|October 1, 2009, 18:20||
SIG HPC Benchmark
Join Date: Mar 2009
Posts: 117Rep Power: 8
Hi Forum, Hi Dominic Spreitz,
[/B]I just saw this wiki entry about the special interest group HPC: http://openfoamwiki.net/index.php/Sig_HPC . Unfortunately I couldn't attend OF Workshop 2009 in Montreal, so that I am not aware of Who is member in this SIG? Does their exist a mailing list? What is the current status on a benchmark case? Please discuss!
Some of the basic questions related to this topic are
1. What is the current fastest machine (best architecture, interconnect) for the code in our case OpenFOAM or Am I buying the right machine? (not only questioned by myself but by the "real" HPC guys doing the call for bids for new huge machines) An answer on that is almost imposible because the is no "The code OpenFOAM" - to many solvers for to many physical problems, to many numerical solvers + settings, to many compiler + settings ... changing OpenFOAM versions!! This makes it hard to make a pure hardware evaluation.
2. Is OpenFOAM code fast compared against other codes (comercial and NONCOMERCIAL) or ? - same problems as in 1.
3. Maybe Question 1. + Question 2. should be reformulated as: How much of the computing power (FLOPS) provided is OF (or better icoFoam [or other solvers] from OF-1.6 with certain settings) able to use? This leads to profiling! Has anybody experience with profiling OF (probably Hrv or somebody else of the core developers!)?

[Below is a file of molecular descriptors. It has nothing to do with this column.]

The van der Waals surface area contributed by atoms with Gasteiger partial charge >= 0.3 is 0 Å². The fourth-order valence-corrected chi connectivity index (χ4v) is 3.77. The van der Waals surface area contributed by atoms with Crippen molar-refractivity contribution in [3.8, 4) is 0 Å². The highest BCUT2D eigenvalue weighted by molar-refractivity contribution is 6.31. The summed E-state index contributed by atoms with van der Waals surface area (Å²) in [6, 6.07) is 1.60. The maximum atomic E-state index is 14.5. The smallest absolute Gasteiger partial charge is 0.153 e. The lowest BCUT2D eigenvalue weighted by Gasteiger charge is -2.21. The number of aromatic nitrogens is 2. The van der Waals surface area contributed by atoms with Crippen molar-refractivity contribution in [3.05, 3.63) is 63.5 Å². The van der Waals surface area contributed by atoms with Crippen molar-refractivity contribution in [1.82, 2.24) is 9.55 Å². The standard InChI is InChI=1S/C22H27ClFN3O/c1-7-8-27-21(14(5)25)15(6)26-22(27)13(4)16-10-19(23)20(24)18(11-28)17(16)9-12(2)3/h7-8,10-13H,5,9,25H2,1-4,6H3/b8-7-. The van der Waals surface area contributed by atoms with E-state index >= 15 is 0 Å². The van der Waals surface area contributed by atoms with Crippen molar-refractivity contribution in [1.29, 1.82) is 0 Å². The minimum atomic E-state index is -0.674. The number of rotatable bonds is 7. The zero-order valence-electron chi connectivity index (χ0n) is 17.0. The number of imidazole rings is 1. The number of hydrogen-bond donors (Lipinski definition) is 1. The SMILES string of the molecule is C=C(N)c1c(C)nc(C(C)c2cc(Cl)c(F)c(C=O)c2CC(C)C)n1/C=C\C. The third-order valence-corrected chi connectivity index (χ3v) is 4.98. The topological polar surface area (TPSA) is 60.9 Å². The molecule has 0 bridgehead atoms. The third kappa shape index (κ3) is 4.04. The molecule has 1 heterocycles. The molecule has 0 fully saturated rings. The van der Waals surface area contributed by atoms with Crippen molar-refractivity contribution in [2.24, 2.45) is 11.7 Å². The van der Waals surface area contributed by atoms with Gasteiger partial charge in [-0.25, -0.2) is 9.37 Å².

4. Not a question but the hope to create some kind of data or knowledge base about HPC and OF which allows to evaluate the improvements of the code and the hardware.
From my experience running through the process of bidding (providing a benchmark + evaluating it) is:
Keep the benchmark simple (limit the number of test cases to one or maybe two)!
I am going so far to suggest a OpenFOAM-bench fork, where the source code is stripped down to one or two solver and the libraries linked?! This will reduce compile time and compile problems for the different architectures.
We used a benchmark based on http://openfoamwiki.net/index.php/Contrib_benchFoam for the last three years with one conclusion too many cases and too much python related problems. (Sorry Bernhard I think you are doing a great job with pyFOAM :-)
To sum things up and getting started:
I suggest 3D test case taken from "Benchmark Computations of Laminar Flow Around a Cylinder" by M. Schäfer and S. Turek. http://www.mathematik.uni-dortmund.d...rTurek1996.pdf
I would prefer the Test case 3D-1Q with ?Mill cells which is a steady flow around a squared cylinder. But if somebody has some serious convincing doubts about it, we might have to change!
I have one which solver are we using for laminar steady flow: simpleFoam with laminar turbulence model (probably not very efficient compared to other codes) or modify simpleFoam to lamSteadyBenchFoam by kicking out turbulence modelling?
Thanks for the discussion!
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